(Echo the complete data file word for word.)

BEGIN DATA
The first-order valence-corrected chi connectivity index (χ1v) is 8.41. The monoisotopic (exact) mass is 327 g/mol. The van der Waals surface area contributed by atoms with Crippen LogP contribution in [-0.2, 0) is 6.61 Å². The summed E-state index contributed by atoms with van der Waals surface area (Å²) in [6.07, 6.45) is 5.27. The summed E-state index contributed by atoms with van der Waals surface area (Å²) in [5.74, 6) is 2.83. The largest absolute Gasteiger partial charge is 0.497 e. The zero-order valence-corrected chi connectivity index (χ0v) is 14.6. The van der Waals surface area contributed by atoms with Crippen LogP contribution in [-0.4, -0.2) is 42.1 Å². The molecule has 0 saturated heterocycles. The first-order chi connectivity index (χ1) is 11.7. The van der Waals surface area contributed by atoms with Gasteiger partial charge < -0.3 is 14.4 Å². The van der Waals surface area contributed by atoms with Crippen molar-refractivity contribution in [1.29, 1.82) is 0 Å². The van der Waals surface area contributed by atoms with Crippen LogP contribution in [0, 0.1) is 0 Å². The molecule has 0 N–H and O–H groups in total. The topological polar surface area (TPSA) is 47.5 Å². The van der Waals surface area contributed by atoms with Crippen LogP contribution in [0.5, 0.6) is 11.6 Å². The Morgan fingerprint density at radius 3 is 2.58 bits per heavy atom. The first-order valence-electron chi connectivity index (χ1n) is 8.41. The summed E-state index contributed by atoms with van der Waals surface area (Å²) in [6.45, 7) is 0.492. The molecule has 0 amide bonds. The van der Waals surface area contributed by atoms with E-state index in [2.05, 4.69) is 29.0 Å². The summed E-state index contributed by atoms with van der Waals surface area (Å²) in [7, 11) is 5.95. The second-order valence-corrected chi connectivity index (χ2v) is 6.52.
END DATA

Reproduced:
The first-order valence-corrected chi connectivity index (χ1v) is 8.41. The monoisotopic (exact) mass is 327 g/mol. The van der Waals surface area contributed by atoms with Crippen LogP contribution in [-0.2, 0) is 6.61 Å². The summed E-state index contributed by atoms with van der Waals surface area (Å²) in [6.07, 6.45) is 5.27. The summed E-state index contributed by atoms with van der Waals surface area (Å²) in [5.74, 6) is 2.83. The largest absolute Gasteiger partial charge is 0.497 e. The zero-order valence-corrected chi connectivity index (χ0v) is 14.6. The van der Waals surface area contributed by atoms with Crippen LogP contribution in [-0.4, -0.2) is 42.1 Å². The molecule has 0 saturated heterocycles. The first-order chi connectivity index (χ1) is 11.7. The van der Waals surface area contributed by atoms with Gasteiger partial charge < -0.3 is 14.4 Å². The van der Waals surface area contributed by atoms with Crippen molar-refractivity contribution in [1.29, 1.82) is 0 Å². The van der Waals surface area contributed by atoms with Crippen LogP contribution in [0, 0.1) is 0 Å². The molecule has 0 N–H and O–H groups in total. The topological polar surface area (TPSA) is 47.5 Å². The van der Waals surface area contributed by atoms with Crippen LogP contribution in [0.5, 0.6) is 11.6 Å². The Morgan fingerprint density at radius 3 is 2.58 bits per heavy atom. The first-order valence-electron chi connectivity index (χ1n) is 8.41. The summed E-state index contributed by atoms with van der Waals surface area (Å²) in [6.45, 7) is 0.492. The molecule has 0 amide bonds. The van der Waals surface area contributed by atoms with E-state index in [2.05, 4.69) is 29.0 Å². The summed E-state index contributed by atoms with van der Waals surface area (Å²) in [7, 11) is 5.95. The second-order valence-corrected chi connectivity index (χ2v) is 6.52.